The tactic is to annoy the person with enough questions so that they regret bringing up the conversation.
Why am I so adamant about this?
Because we have the Internet, dammit. Why do I need to reveal my personal finances when all this is available on Glassdoor? For more nuanced data, there are plenty of salary surveys and LinkedIn/Facebook Groups willing to chat about this. The Census Bureau has tons of data on household income, broken down by geography. Here’s the woke version of the income map.
If someone still insists on extracting my personal finances, here’s my script:
Look, I don’t like disclosing my salary or net worth because that type of conversation lands us in an unhealthy place of self comparison. I’m happy to talk about goals, how we manage our finances, and investment ideas. Those are not only more interesting topics for me, but I think they’re ultimately more useful for both of us.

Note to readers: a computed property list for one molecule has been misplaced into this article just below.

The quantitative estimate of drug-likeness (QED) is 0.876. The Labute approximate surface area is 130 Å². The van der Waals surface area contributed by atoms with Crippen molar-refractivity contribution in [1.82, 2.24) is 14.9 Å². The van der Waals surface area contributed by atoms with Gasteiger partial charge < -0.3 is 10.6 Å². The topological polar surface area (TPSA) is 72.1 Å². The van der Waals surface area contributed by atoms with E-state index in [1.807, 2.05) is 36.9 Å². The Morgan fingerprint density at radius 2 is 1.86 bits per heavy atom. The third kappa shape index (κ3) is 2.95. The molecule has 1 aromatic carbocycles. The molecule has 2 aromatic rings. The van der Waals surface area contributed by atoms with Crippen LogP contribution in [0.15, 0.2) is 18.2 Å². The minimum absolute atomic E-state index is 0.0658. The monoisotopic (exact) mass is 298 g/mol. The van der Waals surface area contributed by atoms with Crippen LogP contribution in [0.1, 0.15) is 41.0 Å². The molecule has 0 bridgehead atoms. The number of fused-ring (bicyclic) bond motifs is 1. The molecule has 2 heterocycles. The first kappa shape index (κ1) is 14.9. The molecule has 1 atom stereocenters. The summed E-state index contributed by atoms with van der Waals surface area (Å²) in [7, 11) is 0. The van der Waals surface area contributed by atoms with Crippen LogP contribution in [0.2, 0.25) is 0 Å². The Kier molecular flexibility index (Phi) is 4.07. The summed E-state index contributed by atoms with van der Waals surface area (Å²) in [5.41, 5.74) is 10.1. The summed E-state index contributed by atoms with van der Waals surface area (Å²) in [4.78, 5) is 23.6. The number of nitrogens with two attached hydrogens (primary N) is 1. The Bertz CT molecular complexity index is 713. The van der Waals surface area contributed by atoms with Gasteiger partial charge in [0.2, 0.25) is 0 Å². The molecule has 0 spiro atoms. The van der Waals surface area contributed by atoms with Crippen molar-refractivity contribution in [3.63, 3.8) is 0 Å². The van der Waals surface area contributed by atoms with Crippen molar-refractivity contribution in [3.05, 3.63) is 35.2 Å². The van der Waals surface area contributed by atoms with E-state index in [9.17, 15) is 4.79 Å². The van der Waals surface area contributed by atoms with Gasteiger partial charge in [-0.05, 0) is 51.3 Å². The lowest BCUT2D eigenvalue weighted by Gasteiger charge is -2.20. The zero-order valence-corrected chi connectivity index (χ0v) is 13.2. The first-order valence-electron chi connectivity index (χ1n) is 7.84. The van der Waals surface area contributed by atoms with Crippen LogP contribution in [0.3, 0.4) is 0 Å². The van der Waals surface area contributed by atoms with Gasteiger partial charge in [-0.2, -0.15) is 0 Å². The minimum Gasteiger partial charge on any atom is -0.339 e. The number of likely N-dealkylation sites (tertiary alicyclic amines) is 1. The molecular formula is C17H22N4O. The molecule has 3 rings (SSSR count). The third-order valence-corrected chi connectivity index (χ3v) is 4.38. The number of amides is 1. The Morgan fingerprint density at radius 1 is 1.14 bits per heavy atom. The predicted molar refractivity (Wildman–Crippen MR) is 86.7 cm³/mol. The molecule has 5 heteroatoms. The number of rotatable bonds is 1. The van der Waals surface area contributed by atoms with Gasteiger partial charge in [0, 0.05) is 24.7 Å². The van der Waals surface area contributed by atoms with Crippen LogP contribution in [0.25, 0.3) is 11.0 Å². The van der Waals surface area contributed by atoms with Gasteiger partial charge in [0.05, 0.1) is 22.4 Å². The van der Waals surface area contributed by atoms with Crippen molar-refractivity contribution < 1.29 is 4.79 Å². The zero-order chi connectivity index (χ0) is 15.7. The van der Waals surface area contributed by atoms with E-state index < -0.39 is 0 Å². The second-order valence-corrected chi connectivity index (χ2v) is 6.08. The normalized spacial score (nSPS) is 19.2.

My friend made the good point that talking about money is better when it’s done from a place of shared experience, e.g. “I want to level up in my career, can I get your help?” versus self comparison “Why do I make less than my friends?”
And speaking of shared experience, what’s better than learning together?
Choose useful learnings over personal judgments
- How did she build such strong conviction in the company?
- What are price would she consider taking profits?
- Would she consider buying more into this company over the long term?
I want to extract useful learnings, and not personal judgments.
Who cares about my friend’s portfolio value? Whether it’s 5,000 or $500,000, the lessons still apply.
If we go beyond the numbers and seek deeper questions, then we’ll have high quality conversations that help everyone learn.
What are your thoughts on sharing details of your salary, net worth and other personal finance details? No opinion is wrong, and I’m open to changing my mind.